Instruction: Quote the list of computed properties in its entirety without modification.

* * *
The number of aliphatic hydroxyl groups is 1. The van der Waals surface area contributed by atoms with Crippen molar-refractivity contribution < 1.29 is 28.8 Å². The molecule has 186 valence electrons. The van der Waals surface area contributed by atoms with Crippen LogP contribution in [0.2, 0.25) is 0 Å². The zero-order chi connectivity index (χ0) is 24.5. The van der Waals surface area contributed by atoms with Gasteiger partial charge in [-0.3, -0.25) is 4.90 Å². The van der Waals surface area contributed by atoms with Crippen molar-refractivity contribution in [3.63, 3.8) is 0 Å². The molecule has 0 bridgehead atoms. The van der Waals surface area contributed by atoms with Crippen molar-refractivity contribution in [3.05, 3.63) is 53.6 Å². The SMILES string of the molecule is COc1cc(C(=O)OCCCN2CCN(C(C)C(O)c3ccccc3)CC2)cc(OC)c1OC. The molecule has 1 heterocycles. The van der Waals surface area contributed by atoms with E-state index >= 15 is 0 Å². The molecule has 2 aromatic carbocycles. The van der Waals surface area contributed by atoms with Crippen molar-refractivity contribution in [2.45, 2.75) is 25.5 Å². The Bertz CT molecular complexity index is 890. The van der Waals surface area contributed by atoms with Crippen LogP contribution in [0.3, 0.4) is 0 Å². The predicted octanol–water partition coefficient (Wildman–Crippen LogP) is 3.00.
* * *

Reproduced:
The number of aliphatic hydroxyl groups is 1. The van der Waals surface area contributed by atoms with Crippen molar-refractivity contribution < 1.29 is 28.8 Å². The molecule has 186 valence electrons. The van der Waals surface area contributed by atoms with Crippen LogP contribution in [0.2, 0.25) is 0 Å². The zero-order chi connectivity index (χ0) is 24.5. The van der Waals surface area contributed by atoms with Gasteiger partial charge in [-0.3, -0.25) is 4.90 Å². The van der Waals surface area contributed by atoms with Crippen molar-refractivity contribution in [3.63, 3.8) is 0 Å². The molecule has 0 bridgehead atoms. The van der Waals surface area contributed by atoms with Crippen molar-refractivity contribution in [3.05, 3.63) is 53.6 Å². The SMILES string of the molecule is COc1cc(C(=O)OCCCN2CCN(C(C)C(O)c3ccccc3)CC2)cc(OC)c1OC. The molecule has 1 heterocycles. The van der Waals surface area contributed by atoms with E-state index >= 15 is 0 Å². The molecule has 2 aromatic carbocycles. The van der Waals surface area contributed by atoms with Crippen molar-refractivity contribution in [2.45, 2.75) is 25.5 Å². The Bertz CT molecular complexity index is 890. The van der Waals surface area contributed by atoms with Crippen LogP contribution in [0.3, 0.4) is 0 Å². The predicted octanol–water partition coefficient (Wildman–Crippen LogP) is 3.00.